Adapting your behavior without compromising your values

Bo Hanson byline

One of the challenges we face as Coaches or as leaders at some stage of our career is when we feel like our values have been compromised. So what are our values, what defines them and what is the difference between our values and behavior?

One definition is that values are ‘principles or standards of behavior; one’s judgement of what is important in life.’

Values and Behavior

Essentially our values are the things that are most important to us. They are things we would never compromise on. And although they are ‘standards of our behavior’, they do differ from our actual behaviors which can be adapted to suit a particular circumstance, without us having to change our fundamental values.

As a Coach, one of our key roles is to create a culture for our athletes based on these values. Recently, I was put in a position where my values, and the culture I was creating with a team of young athletes, was significantly compromised by the administration at this club, and it forced me to make a very tough decision.

This is not an uncommon scenario for Coaches.

For me, I see sport as being a vehicle to teach life skills, an opportunity to participate and to be your best at something. So I had spent five years developing a great culture with my young athletes based on loyalty, being a good team member, being the best person you can be, and always giving 100%. But being your best is not necessarily about winning and this is where the conflict occurred at my club because one of my core values, loyalty, was compromised through a selection process.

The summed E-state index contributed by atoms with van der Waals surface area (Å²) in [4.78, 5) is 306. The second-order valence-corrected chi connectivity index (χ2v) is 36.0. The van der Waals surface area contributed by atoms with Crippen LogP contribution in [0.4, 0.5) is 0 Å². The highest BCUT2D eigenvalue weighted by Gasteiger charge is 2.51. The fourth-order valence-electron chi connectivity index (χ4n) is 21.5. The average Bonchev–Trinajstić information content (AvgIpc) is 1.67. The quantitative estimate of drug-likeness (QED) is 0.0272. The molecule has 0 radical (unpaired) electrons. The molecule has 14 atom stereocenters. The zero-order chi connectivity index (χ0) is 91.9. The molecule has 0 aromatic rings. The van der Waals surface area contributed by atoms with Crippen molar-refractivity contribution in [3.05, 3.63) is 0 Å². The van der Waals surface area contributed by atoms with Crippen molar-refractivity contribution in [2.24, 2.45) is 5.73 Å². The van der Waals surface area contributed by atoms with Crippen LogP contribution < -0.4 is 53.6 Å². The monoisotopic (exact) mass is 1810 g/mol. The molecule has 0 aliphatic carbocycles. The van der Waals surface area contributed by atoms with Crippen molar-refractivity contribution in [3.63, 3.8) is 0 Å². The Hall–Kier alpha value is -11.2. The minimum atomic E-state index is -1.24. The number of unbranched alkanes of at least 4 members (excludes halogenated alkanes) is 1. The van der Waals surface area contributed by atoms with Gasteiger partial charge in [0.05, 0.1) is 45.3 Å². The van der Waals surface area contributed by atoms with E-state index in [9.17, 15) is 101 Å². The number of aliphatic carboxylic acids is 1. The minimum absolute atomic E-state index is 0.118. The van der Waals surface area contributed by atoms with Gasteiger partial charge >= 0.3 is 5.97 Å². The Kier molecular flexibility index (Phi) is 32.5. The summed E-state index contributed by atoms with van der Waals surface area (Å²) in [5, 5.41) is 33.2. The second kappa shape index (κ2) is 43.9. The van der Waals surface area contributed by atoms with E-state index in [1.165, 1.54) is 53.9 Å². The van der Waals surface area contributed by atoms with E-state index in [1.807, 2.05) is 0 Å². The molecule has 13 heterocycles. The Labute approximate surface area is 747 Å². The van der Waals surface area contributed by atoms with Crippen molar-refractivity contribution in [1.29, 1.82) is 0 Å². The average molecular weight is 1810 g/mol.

Values and Behavior

Winning is not the ultimate outcome we are looking for, especially in kids sport. Even at an elite level, if you focus on the end result you lose sight of the enjoyment of participating and the wonderful experience of the sporting journey. In youth sport particularly, when you are result focused, you are often left disappointed and frustrated with the experience. Unfortunately we see this a lot and it is one of the reasons why there are significant drop outs in sports from ages 10-13. Children simply choose not to be part of sport anymore.

So I was left with the question – ‘what do I do?’ Knowing that sport is an opportunity to teach life skills and knowing that I wouldn’t compromise on my values, I was faced with a choice. Did I want to continue with the club and have my values ‘stepped on’, or did I want to use this opportunity to show my young athletes why values are so important.

I made the choice that it was more important to use this as a life lesson and I decided to step away from my coaching program at this club while at the same time, trying to make changes to the overall processes so this didn’t happen again.

I wanted to change the clubs culture by creating behavioral changes without compromising my values and this is where we define the difference between values and behavior.

“Values should never be compromised, but you can adapt behaviors.”

As a Coach we are constantly needing to adapt our behaviors to better deal with different people and different circumstances. But we should never change who we are fundamentally. We need to be strong for our athletes and always remember to role model toughness, resiliency and teach others through our team culture and our values.

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